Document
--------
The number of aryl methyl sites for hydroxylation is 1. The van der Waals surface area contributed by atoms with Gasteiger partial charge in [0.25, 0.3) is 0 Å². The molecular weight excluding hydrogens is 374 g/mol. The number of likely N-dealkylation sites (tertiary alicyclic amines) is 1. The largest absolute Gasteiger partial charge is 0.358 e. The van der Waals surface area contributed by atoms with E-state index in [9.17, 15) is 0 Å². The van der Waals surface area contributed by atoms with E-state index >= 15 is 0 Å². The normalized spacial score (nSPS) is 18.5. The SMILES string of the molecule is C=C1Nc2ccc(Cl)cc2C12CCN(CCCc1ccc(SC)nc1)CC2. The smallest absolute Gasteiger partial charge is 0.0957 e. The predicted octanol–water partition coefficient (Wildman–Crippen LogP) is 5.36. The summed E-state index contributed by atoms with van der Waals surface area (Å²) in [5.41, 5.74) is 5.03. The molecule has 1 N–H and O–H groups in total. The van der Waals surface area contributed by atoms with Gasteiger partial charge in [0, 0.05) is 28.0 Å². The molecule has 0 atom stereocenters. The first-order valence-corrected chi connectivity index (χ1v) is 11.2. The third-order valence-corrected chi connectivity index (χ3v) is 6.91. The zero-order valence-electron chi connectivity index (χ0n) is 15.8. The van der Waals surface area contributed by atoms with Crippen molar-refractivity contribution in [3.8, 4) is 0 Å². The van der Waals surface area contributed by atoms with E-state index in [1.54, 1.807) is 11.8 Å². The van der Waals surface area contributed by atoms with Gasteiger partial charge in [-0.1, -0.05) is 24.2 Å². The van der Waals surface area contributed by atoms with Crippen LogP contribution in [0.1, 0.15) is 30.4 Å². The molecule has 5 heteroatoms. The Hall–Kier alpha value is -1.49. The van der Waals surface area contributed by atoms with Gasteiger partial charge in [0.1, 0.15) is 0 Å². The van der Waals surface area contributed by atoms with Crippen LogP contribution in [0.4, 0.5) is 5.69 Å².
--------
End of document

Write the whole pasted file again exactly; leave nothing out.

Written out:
The number of aryl methyl sites for hydroxylation is 1. The van der Waals surface area contributed by atoms with Gasteiger partial charge in [0.25, 0.3) is 0 Å². The molecular weight excluding hydrogens is 374 g/mol. The number of likely N-dealkylation sites (tertiary alicyclic amines) is 1. The largest absolute Gasteiger partial charge is 0.358 e. The van der Waals surface area contributed by atoms with E-state index in [9.17, 15) is 0 Å². The van der Waals surface area contributed by atoms with E-state index >= 15 is 0 Å². The normalized spacial score (nSPS) is 18.5. The SMILES string of the molecule is C=C1Nc2ccc(Cl)cc2C12CCN(CCCc1ccc(SC)nc1)CC2. The smallest absolute Gasteiger partial charge is 0.0957 e. The predicted octanol–water partition coefficient (Wildman–Crippen LogP) is 5.36. The summed E-state index contributed by atoms with van der Waals surface area (Å²) in [5.41, 5.74) is 5.03. The molecule has 1 N–H and O–H groups in total. The van der Waals surface area contributed by atoms with Gasteiger partial charge in [0, 0.05) is 28.0 Å². The molecule has 0 atom stereocenters. The first-order valence-corrected chi connectivity index (χ1v) is 11.2. The third-order valence-corrected chi connectivity index (χ3v) is 6.91. The zero-order valence-electron chi connectivity index (χ0n) is 15.8. The van der Waals surface area contributed by atoms with Crippen molar-refractivity contribution in [3.8, 4) is 0 Å². The van der Waals surface area contributed by atoms with E-state index in [1.54, 1.807) is 11.8 Å². The van der Waals surface area contributed by atoms with Gasteiger partial charge in [-0.1, -0.05) is 24.2 Å². The van der Waals surface area contributed by atoms with Crippen LogP contribution in [0.1, 0.15) is 30.4 Å². The molecule has 5 heteroatoms. The Hall–Kier alpha value is -1.49. The van der Waals surface area contributed by atoms with Gasteiger partial charge in [0.1, 0.15) is 0 Å². The van der Waals surface area contributed by atoms with Crippen LogP contribution in [0.4, 0.5) is 5.69 Å².